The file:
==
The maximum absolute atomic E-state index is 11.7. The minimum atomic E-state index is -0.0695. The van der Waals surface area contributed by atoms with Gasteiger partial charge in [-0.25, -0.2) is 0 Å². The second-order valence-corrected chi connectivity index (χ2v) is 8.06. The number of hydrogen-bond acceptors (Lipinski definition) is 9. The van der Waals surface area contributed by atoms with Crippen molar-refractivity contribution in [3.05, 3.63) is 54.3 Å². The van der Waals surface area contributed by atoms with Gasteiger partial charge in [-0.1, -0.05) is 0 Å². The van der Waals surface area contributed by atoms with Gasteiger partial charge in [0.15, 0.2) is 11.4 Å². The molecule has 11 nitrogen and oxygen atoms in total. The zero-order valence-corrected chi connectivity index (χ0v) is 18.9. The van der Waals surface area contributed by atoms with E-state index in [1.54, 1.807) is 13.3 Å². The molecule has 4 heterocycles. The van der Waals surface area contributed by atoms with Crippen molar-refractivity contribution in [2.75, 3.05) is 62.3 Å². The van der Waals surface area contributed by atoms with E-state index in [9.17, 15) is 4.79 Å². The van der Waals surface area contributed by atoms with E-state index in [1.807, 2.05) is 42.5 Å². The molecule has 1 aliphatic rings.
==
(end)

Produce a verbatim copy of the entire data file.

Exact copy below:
The maximum absolute atomic E-state index is 11.7. The minimum atomic E-state index is -0.0695. The van der Waals surface area contributed by atoms with Gasteiger partial charge in [-0.25, -0.2) is 0 Å². The second-order valence-corrected chi connectivity index (χ2v) is 8.06. The number of hydrogen-bond acceptors (Lipinski definition) is 9. The van der Waals surface area contributed by atoms with Crippen molar-refractivity contribution in [3.05, 3.63) is 54.3 Å². The van der Waals surface area contributed by atoms with Gasteiger partial charge in [-0.1, -0.05) is 0 Å². The van der Waals surface area contributed by atoms with Gasteiger partial charge in [0.15, 0.2) is 11.4 Å². The molecule has 11 nitrogen and oxygen atoms in total. The zero-order valence-corrected chi connectivity index (χ0v) is 18.9. The van der Waals surface area contributed by atoms with E-state index in [1.54, 1.807) is 13.3 Å². The molecule has 4 heterocycles. The van der Waals surface area contributed by atoms with Crippen molar-refractivity contribution in [2.75, 3.05) is 62.3 Å². The van der Waals surface area contributed by atoms with E-state index in [9.17, 15) is 4.79 Å². The van der Waals surface area contributed by atoms with E-state index in [1.807, 2.05) is 42.5 Å². The molecule has 1 aliphatic rings.